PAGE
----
The film, which is about the last five years of the Indian leader Subhas Chandra Bose's life, also includes his life's story in flashback sequences. However, it does not cover the controversy surrounding Bose's death.
Born in a prominent Bengali family, Subhas had dedicated much of his younger years by being actively involved in ridding the British from India. For this purpose he joined hands with stalwarts such as Jawaharlal Nehru and Mohandas Gandhi, but expressed his frustration, especially with Gandhi's slow and painstaking way of trying to win over the enemy with love. It is for this reason, he decided to separate from the Congress Party. The British became weary of him, placed him under arrest, but when he started a hunger strike unto death, they let him go, but kept him under surveillance. Subhas eluded the police, under the guise of Pathan Mohammad Ziauddin, crossed the Indian border in Afghanistan so that he could enter Russia and form an Indian Army to oust the British. His efforts failed, he ended up as Italian Orlando Mashtar, with an office in Germany. He did manage to convince the Nazis, despite of Hitler's views in "Main Kempf" that he preferred India to remain colonized under the ... Written by
The film was originally going to premier on 5 May 2004, in a Calcutta Indian Army ground, in a bid to enter the Guinness Book of World Records. Unfortunately, the petition submitted by the researchers forced this premier to be canceled. See more »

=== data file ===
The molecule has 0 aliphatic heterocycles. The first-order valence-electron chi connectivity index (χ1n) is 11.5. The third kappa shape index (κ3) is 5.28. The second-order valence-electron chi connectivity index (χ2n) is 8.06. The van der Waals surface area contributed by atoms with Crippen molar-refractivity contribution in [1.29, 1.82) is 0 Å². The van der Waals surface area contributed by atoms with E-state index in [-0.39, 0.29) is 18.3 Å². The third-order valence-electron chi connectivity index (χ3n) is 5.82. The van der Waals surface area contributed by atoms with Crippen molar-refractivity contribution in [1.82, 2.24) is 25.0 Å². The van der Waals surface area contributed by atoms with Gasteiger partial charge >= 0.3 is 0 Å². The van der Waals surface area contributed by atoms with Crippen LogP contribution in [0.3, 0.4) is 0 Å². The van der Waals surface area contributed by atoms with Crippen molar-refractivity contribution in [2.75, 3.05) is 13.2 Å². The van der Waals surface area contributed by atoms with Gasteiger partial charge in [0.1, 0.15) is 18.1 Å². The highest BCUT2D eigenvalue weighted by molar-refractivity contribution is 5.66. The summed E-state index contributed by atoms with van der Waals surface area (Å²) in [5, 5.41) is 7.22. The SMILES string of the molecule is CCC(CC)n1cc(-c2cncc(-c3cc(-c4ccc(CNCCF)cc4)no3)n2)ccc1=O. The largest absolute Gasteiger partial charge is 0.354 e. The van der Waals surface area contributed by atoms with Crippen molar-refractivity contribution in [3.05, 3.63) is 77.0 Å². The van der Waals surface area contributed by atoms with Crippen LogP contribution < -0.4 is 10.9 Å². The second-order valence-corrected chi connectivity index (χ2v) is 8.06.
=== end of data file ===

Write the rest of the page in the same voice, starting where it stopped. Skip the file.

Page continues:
Directors are usually reluctant to translate history on celluloid. They are instead inclined to offer new interpretations of history, shed light on little-known facts about their subjects, and even raise questions that were missed. On the contrary, the title of Shyam Benegal's film- Netaji Subhash Chandra Bose The Forgotten Hero- itself tells a story! Nobody remembers what he did, except to say that he was a great big hero. Few people remember that he challenged Gandhi, or that he was married.
The film's narrative is brilliantly broken into three parts. These are headed under Itmad, Ittefaq and Qurbani after the motto of the Indian National Army. The film brilliantly captures the vast canvas of its history, geography and political ambiance just before India's independence from British rule. The film is the product of painstaking historical, documentary and other research that spanned 18 months. The research team explored all available material, interviewed the people alive such as Netaji's Japanese interpreter, then in his late eighties.
The film comepletely lacks loud and bombastic rhetoric, a common feature of most nationalist and biographical films made on national heroes. Its central focus is on the man behind the hero, the human being behind the mask of the national leader, a true lover of his country dedicated to get it liberated from foreign rule. The film is characterised as much by the patriotism and hero-worship that brought young men in hundreds to join their hero, as by its documentation of history. It is the film of a journey- ideological, political, historical and personal that uncovers almost by incidence than by connivance of history, a beautiful fictionalized documentation of one of the greatest national heroes Indian has ever produced.
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